Perhaps the biggest reason why prices in Melbourne are flatter than Sydney’s comes down to housing supply. Sydney is struggling with the issue of housing undersupply. Demand for properties currently outstrips the available supply on the market. That has a tendency to push prices in an upward direction.
Melbourne investors aren’t as lucky. They can’t rely on this dearth of housing supply to push prices up as quickly. But there is a silver lining to that as well.
By restraining Melbourne’s potential price growth, it opens up the door for affordable entry into the market. That’s true for owner-occupiers as it is for investors. In the long run, that might not be the best outcome for investors. Unless Melbourne’s housing supply suffers a shortage, it’s not likely prices that will grow quickly.
Sydney’s price growth, on the other hand, presents challenges for buyers. Non-homeowners in particular have little hope in entering the market with such prohibitive prices. The dream of owning a home is out of reach for many Sydney households.
Who can we trust?
It’s worth brining up that Domain’s data is as credible as any other source available to us.
There’s been a lot of conflicting data in recent months about national house price trends. Unfortunately, there’s a lot of inconsistency between the sources. In fact, these figures can often paint an entirely different picture of the property market.
Take the CoreLogic RP data from a month ago for instance. Their data says that median house prices in Sydney are currently closer to $900,000. That’s still in the ballpark of astronomical house prices. But it’s $100,000 less than Domain’s figures indicate.
That’s a significant difference if we’re assessing housing affordability. And it can wildly alter the perception of the market among investors.
But that’s not even the most glaring discrepancy between the sources. The Australian Bureau of Statistics suggests Sydney median house prices are actually $786,000. That was the figure from its most recent data in March. At over $250,000 less than Domain, that’s a massive point of difference.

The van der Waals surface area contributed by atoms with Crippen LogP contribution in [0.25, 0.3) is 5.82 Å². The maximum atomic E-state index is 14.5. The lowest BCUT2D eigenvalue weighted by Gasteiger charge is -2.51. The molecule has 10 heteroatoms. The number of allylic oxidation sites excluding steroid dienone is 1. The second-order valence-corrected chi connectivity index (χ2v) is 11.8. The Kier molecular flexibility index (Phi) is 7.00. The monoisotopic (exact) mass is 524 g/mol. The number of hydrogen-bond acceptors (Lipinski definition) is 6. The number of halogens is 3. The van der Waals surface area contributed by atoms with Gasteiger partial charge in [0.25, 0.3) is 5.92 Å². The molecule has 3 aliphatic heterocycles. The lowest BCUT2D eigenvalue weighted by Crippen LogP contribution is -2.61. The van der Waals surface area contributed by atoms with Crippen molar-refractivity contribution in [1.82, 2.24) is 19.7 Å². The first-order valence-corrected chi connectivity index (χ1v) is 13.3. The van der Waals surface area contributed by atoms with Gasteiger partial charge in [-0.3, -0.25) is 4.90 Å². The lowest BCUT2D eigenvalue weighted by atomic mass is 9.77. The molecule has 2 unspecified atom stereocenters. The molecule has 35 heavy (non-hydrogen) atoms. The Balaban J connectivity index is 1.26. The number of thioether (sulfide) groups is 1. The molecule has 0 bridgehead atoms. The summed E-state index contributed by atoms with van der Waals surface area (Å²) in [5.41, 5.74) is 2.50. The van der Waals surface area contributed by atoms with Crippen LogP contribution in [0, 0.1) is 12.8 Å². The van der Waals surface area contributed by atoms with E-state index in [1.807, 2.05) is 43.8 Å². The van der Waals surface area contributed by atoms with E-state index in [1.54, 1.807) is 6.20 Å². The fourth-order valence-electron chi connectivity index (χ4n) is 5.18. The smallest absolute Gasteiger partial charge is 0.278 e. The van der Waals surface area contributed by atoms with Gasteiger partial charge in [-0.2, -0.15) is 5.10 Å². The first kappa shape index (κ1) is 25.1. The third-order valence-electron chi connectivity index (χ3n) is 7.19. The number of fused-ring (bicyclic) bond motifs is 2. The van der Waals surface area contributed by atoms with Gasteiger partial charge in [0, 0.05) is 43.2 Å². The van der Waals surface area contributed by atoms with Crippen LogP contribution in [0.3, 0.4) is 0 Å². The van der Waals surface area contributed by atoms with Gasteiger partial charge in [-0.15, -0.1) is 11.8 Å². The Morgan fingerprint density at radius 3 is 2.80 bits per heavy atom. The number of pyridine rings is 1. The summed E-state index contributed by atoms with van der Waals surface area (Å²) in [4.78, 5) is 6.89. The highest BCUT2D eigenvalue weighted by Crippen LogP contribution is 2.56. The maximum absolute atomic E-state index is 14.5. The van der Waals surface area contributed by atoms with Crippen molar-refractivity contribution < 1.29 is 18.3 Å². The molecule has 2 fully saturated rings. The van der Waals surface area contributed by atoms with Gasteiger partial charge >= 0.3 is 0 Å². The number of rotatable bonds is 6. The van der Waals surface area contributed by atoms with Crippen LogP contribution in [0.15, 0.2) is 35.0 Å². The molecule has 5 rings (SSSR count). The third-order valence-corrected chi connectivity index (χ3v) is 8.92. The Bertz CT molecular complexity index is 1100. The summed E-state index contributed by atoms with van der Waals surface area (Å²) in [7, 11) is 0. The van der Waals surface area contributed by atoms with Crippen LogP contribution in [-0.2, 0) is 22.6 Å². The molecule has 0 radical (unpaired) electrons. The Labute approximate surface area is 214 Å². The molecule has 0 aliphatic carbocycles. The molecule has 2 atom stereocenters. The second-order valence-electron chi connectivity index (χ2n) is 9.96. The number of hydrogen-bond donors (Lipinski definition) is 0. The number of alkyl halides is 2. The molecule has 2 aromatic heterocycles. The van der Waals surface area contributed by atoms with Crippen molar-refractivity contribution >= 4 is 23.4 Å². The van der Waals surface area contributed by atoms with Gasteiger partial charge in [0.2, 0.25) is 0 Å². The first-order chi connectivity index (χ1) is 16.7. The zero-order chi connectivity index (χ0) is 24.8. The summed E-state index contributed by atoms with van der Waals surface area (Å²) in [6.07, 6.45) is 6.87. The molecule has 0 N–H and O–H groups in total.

What’s interesting though is that this difference isn’t seen with unit prices. Domain’s data is more or less in line with CoreLogic’s on this front, at $650,000 apiece. But that only casts further doubt on the credibility of median house prices.
So what does all this mean for Melbourne? Well, it can only be a good thing in my view.
The inconsistency in the figures doesn’t matter for Melbourne. That’s because its price growth trends alongside Sydney’s, regardless of what source we use.
The latest Domain figures will set the tone for future market expectations. Any statistics that overstate the actual growth in Sydney property prices can only benefit Melbourne.
What will stick out from Domain’s data? If you’re a shrew investor, one thing stands out. Sydney and Melbourne are both growing quickly, but only the latter remains affordable.
Contributor, Markets and Money
PS: The Aussie property market is still growing. It may be a two-speed market, but every city is still growing, minus Perth. Markets and Money’s property expert, Phillip J. Anderson, is bullish on the market’s future.
Phil says that the national housing market is only set to continue growing. He says that Aussie real estate will boom for the next decade.
Phil’s 20 years of experience as a property analyst and advisor has given him a keen sense for where the property market is, and where it’s going. He correctly predicted the 2008 housing market crash. He also went against the trend in 2009, saying that house prices would go on to boom this decade.
He was right on both accounts.
In his latest free report ‘Why Australian Property is on the Verge of a Decade Long Boom’, Phil guides you through this coming decade. He’ll show you the right time to buy property at its cheapest, and how you can use this to time your investments. To find out how to download his free report, click here.